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Why harvest rainwater?

post #1 of 14
Thread Starter 
I came across with this site and it really fascinate me.. it give all important details regarding the importance of harvesting rain water.. please try to visit the site and reply to my thrends.. thank you
post #2 of 14
A few comments on the link - first the quote followed by comments:
1) Municipal water supplies are often tainted with chemicals that kill bacteria and other organisms to make the water "safe" for human consumption.These chemicals and other "preservatives" effectively kill the water and quite effectively poison our plants.

Comments - One of those nice stories people like to tell possibly but no or very little truth in it. Exactly what poisons are there present in municipal water?

2) A simple gutter draining into a barrel will capture over 100 gallons of water on a 10'x20' surface with a half inch of rain.

Comment - must have different rain there - İ calculate 232 liters or about 60 gallons.

3) Can we produce truly organic food without rainwater?
Comments - One has to be careful with this type of statement - basically it is 100% wrong.

4) If we pollute nature's water resource, it is no longer organic.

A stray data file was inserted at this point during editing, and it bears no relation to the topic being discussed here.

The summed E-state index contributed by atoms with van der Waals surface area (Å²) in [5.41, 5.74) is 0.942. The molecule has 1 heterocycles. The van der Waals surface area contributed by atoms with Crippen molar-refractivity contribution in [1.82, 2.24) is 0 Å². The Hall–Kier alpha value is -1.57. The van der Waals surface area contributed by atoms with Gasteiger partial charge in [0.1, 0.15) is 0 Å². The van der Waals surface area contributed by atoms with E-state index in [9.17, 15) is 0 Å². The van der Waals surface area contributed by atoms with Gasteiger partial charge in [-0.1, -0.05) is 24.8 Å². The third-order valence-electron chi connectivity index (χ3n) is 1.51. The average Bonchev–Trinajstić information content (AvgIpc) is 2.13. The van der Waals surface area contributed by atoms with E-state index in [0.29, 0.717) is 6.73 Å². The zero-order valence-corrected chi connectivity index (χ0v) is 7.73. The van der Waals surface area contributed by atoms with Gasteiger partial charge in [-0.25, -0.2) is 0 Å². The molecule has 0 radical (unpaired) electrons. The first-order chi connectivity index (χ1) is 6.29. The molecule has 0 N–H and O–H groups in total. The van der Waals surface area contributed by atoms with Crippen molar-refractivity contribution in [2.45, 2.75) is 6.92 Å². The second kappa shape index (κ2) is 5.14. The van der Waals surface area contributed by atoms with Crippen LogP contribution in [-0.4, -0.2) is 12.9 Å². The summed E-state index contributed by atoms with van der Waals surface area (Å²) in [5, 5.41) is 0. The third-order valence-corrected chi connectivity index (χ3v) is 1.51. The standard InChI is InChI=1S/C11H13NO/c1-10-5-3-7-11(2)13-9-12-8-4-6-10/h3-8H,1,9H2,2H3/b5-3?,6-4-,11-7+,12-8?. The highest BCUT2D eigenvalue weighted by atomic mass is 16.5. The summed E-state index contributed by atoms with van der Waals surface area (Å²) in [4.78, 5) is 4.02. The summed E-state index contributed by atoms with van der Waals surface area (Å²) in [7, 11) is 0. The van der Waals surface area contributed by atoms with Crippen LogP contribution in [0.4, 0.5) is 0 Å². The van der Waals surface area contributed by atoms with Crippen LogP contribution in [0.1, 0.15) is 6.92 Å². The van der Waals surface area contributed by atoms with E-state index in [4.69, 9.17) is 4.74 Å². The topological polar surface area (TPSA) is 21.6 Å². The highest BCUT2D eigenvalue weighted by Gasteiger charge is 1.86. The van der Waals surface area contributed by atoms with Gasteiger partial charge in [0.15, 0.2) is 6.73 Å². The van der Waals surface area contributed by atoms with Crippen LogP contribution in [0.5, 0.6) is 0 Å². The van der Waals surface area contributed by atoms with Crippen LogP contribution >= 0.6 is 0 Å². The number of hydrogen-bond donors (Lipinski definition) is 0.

Comment - Pray tell what it is then? Maybe not so desirable or OK to use but not organic?

5) Right now, U.S. farmers receive water at 2% the cost of the general public.  The 
government subsidizes the additional 98% of the cost so that water production facilities 
are paid.  We will continue to bear the cost of production of our food, poisoned with 
chlorinated water, until we learn to control our consumption, harvest our own water, so 
that the resource is more readily available and less of it is needed for residential 

Comments - İ doubt the cost figures are correct whatsoever! No farmer uses chlorinated water - this is silly cafe talk and nothing more.

İ am not sure this web site has anything correct. Maybe chatter among the far out bunch but that is all. 

When catching rainfall you want to be sure to let the catchment area wash down before capturing water. Nasty stuff in the air settles on all surfaces during dry periods and needs to be cleaned off before the water is useful. 

Edited by Russ - 1/12/10 at 10:35am
post #3 of 14
Snake oil Salesman
post #4 of 14
I pretty much agree with Russ on all counts. Good ol' tap water is safe in many areas, you can check water quality for yourself if you live in the U.S, and if it's safe for humans to drink I highly doubt it'll kill our plants. Also, rain barrel water amounts do vary by area - trust me I've lived in both New Mexico and Oregon and the difference is HUGE.